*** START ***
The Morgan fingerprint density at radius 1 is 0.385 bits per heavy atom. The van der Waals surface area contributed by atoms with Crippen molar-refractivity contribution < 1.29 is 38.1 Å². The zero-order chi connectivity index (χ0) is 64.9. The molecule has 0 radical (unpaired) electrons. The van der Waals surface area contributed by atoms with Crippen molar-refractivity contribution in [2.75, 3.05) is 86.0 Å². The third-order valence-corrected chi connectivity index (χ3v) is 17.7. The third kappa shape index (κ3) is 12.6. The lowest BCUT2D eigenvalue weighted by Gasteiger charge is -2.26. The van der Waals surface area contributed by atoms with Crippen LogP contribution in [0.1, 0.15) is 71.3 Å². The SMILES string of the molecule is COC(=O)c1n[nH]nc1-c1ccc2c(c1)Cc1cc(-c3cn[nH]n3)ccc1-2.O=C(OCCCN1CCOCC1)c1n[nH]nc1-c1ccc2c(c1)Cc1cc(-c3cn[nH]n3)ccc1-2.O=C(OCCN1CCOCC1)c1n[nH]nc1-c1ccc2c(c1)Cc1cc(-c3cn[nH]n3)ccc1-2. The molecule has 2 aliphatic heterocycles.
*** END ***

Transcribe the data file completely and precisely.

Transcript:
The Morgan fingerprint density at radius 1 is 0.385 bits per heavy atom. The van der Waals surface area contributed by atoms with Crippen molar-refractivity contribution < 1.29 is 38.1 Å². The zero-order chi connectivity index (χ0) is 64.9. The molecule has 0 radical (unpaired) electrons. The van der Waals surface area contributed by atoms with Crippen molar-refractivity contribution in [2.75, 3.05) is 86.0 Å². The third-order valence-corrected chi connectivity index (χ3v) is 17.7. The third kappa shape index (κ3) is 12.6. The lowest BCUT2D eigenvalue weighted by Gasteiger charge is -2.26. The van der Waals surface area contributed by atoms with Crippen LogP contribution in [0.1, 0.15) is 71.3 Å². The SMILES string of the molecule is COC(=O)c1n[nH]nc1-c1ccc2c(c1)Cc1cc(-c3cn[nH]n3)ccc1-2.O=C(OCCCN1CCOCC1)c1n[nH]nc1-c1ccc2c(c1)Cc1cc(-c3cn[nH]n3)ccc1-2.O=C(OCCN1CCOCC1)c1n[nH]nc1-c1ccc2c(c1)Cc1cc(-c3cn[nH]n3)ccc1-2. The molecule has 2 aliphatic heterocycles.